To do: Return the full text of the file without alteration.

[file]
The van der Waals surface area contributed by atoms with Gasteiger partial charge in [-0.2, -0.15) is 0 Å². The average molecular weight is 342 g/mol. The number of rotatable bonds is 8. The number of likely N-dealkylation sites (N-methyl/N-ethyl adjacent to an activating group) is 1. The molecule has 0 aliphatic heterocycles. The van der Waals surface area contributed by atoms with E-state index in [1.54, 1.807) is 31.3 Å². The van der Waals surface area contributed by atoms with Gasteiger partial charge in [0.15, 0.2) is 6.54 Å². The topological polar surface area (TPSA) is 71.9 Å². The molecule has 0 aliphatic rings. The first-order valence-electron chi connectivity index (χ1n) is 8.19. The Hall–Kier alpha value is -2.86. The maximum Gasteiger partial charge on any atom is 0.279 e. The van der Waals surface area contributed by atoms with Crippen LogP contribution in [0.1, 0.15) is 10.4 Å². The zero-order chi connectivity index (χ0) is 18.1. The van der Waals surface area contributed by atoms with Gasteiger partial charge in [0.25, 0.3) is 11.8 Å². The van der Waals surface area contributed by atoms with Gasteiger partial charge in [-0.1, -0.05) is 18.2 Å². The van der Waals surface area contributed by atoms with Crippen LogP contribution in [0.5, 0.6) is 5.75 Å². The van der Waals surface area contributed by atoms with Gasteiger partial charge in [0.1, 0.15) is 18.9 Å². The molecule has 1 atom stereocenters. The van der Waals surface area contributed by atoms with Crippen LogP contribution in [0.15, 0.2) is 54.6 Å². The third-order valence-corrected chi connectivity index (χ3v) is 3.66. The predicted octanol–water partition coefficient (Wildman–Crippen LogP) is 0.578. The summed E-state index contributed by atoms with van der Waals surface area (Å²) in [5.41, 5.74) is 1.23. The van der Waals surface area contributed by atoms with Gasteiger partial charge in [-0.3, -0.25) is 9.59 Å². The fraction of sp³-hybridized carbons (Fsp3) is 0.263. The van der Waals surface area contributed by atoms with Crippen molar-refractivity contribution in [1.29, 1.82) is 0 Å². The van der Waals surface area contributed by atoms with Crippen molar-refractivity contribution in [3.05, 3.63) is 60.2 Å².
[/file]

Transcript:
The van der Waals surface area contributed by atoms with Gasteiger partial charge in [-0.2, -0.15) is 0 Å². The average molecular weight is 342 g/mol. The number of rotatable bonds is 8. The number of likely N-dealkylation sites (N-methyl/N-ethyl adjacent to an activating group) is 1. The molecule has 0 aliphatic heterocycles. The van der Waals surface area contributed by atoms with E-state index in [1.54, 1.807) is 31.3 Å². The van der Waals surface area contributed by atoms with Gasteiger partial charge in [0.15, 0.2) is 6.54 Å². The topological polar surface area (TPSA) is 71.9 Å². The molecule has 0 aliphatic rings. The first-order valence-electron chi connectivity index (χ1n) is 8.19. The Hall–Kier alpha value is -2.86. The maximum Gasteiger partial charge on any atom is 0.279 e. The van der Waals surface area contributed by atoms with Crippen LogP contribution in [0.1, 0.15) is 10.4 Å². The zero-order chi connectivity index (χ0) is 18.1. The van der Waals surface area contributed by atoms with Gasteiger partial charge in [0.25, 0.3) is 11.8 Å². The van der Waals surface area contributed by atoms with Gasteiger partial charge in [-0.1, -0.05) is 18.2 Å². The van der Waals surface area contributed by atoms with Crippen LogP contribution in [0.5, 0.6) is 5.75 Å². The van der Waals surface area contributed by atoms with Gasteiger partial charge in [0.1, 0.15) is 18.9 Å². The molecule has 1 atom stereocenters. The van der Waals surface area contributed by atoms with Crippen LogP contribution in [0.15, 0.2) is 54.6 Å². The third-order valence-corrected chi connectivity index (χ3v) is 3.66. The predicted octanol–water partition coefficient (Wildman–Crippen LogP) is 0.578. The summed E-state index contributed by atoms with van der Waals surface area (Å²) in [5.41, 5.74) is 1.23. The van der Waals surface area contributed by atoms with Gasteiger partial charge in [-0.3, -0.25) is 9.59 Å². The fraction of sp³-hybridized carbons (Fsp3) is 0.263. The van der Waals surface area contributed by atoms with Crippen molar-refractivity contribution in [1.29, 1.82) is 0 Å². The van der Waals surface area contributed by atoms with Crippen molar-refractivity contribution in [3.05, 3.63) is 60.2 Å².